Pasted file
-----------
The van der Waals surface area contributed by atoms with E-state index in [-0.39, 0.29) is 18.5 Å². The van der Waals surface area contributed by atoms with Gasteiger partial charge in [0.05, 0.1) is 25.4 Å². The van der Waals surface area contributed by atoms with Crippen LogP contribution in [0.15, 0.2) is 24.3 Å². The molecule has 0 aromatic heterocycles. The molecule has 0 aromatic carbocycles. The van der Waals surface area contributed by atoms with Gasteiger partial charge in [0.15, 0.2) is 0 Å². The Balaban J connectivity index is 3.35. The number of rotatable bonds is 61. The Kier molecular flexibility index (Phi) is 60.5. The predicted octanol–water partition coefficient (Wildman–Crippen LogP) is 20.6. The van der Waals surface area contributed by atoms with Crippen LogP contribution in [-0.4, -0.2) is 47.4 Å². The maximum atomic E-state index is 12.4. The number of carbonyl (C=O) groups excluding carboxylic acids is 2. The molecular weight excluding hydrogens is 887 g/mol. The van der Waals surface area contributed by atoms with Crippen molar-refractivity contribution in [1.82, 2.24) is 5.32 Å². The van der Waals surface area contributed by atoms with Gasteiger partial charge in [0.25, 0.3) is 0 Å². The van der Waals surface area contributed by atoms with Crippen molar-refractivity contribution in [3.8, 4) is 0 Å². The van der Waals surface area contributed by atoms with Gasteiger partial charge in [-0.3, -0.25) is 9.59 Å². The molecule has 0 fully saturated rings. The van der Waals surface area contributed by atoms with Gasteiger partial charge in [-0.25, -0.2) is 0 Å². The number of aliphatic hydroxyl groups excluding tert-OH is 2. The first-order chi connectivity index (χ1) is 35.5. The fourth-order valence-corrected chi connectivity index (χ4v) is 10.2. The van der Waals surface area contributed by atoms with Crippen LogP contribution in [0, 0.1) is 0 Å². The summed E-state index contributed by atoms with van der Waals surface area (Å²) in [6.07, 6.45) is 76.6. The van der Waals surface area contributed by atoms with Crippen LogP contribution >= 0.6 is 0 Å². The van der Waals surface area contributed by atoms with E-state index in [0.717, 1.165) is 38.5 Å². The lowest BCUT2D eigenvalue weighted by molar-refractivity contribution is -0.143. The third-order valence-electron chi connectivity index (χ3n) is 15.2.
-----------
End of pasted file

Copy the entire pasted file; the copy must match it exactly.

The van der Waals surface area contributed by atoms with E-state index in [-0.39, 0.29) is 18.5 Å². The van der Waals surface area contributed by atoms with Gasteiger partial charge in [0.05, 0.1) is 25.4 Å². The van der Waals surface area contributed by atoms with Crippen LogP contribution in [0.15, 0.2) is 24.3 Å². The molecule has 0 aromatic heterocycles. The molecule has 0 aromatic carbocycles. The van der Waals surface area contributed by atoms with Gasteiger partial charge in [0.15, 0.2) is 0 Å². The Balaban J connectivity index is 3.35. The number of rotatable bonds is 61. The Kier molecular flexibility index (Phi) is 60.5. The predicted octanol–water partition coefficient (Wildman–Crippen LogP) is 20.6. The van der Waals surface area contributed by atoms with Crippen LogP contribution in [-0.4, -0.2) is 47.4 Å². The maximum atomic E-state index is 12.4. The number of carbonyl (C=O) groups excluding carboxylic acids is 2. The molecular weight excluding hydrogens is 887 g/mol. The van der Waals surface area contributed by atoms with Crippen molar-refractivity contribution in [1.82, 2.24) is 5.32 Å². The van der Waals surface area contributed by atoms with Gasteiger partial charge in [0.25, 0.3) is 0 Å². The van der Waals surface area contributed by atoms with Crippen molar-refractivity contribution in [3.8, 4) is 0 Å². The van der Waals surface area contributed by atoms with Gasteiger partial charge in [-0.3, -0.25) is 9.59 Å². The molecule has 0 fully saturated rings. The van der Waals surface area contributed by atoms with Gasteiger partial charge in [-0.25, -0.2) is 0 Å². The number of aliphatic hydroxyl groups excluding tert-OH is 2. The first-order chi connectivity index (χ1) is 35.5. The fourth-order valence-corrected chi connectivity index (χ4v) is 10.2. The van der Waals surface area contributed by atoms with Crippen LogP contribution in [0, 0.1) is 0 Å². The summed E-state index contributed by atoms with van der Waals surface area (Å²) in [6.07, 6.45) is 76.6. The van der Waals surface area contributed by atoms with Crippen LogP contribution >= 0.6 is 0 Å². The van der Waals surface area contributed by atoms with E-state index in [0.717, 1.165) is 38.5 Å². The lowest BCUT2D eigenvalue weighted by molar-refractivity contribution is -0.143. The third-order valence-electron chi connectivity index (χ3n) is 15.2.